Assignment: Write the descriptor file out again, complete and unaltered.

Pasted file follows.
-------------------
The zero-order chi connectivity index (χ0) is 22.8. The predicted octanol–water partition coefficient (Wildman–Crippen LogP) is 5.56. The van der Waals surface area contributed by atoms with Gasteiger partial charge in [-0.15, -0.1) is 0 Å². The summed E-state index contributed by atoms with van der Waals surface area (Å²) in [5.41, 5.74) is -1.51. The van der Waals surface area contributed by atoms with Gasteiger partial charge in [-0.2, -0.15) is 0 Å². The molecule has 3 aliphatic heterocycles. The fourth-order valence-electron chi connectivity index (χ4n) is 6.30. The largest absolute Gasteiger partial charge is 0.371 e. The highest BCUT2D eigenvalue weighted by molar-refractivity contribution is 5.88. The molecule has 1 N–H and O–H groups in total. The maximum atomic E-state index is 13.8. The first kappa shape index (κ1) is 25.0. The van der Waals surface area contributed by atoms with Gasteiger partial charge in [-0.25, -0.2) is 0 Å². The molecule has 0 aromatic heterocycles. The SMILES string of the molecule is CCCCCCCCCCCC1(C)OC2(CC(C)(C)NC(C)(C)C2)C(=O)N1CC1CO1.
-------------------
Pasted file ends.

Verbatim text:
The zero-order chi connectivity index (χ0) is 22.8. The predicted octanol–water partition coefficient (Wildman–Crippen LogP) is 5.56. The van der Waals surface area contributed by atoms with Gasteiger partial charge in [-0.15, -0.1) is 0 Å². The summed E-state index contributed by atoms with van der Waals surface area (Å²) in [5.41, 5.74) is -1.51. The van der Waals surface area contributed by atoms with Gasteiger partial charge in [-0.2, -0.15) is 0 Å². The molecule has 3 aliphatic heterocycles. The fourth-order valence-electron chi connectivity index (χ4n) is 6.30. The largest absolute Gasteiger partial charge is 0.371 e. The highest BCUT2D eigenvalue weighted by molar-refractivity contribution is 5.88. The molecule has 1 N–H and O–H groups in total. The maximum atomic E-state index is 13.8. The first kappa shape index (κ1) is 25.0. The van der Waals surface area contributed by atoms with Gasteiger partial charge in [-0.25, -0.2) is 0 Å². The molecule has 0 aromatic heterocycles. The SMILES string of the molecule is CCCCCCCCCCCC1(C)OC2(CC(C)(C)NC(C)(C)C2)C(=O)N1CC1CO1.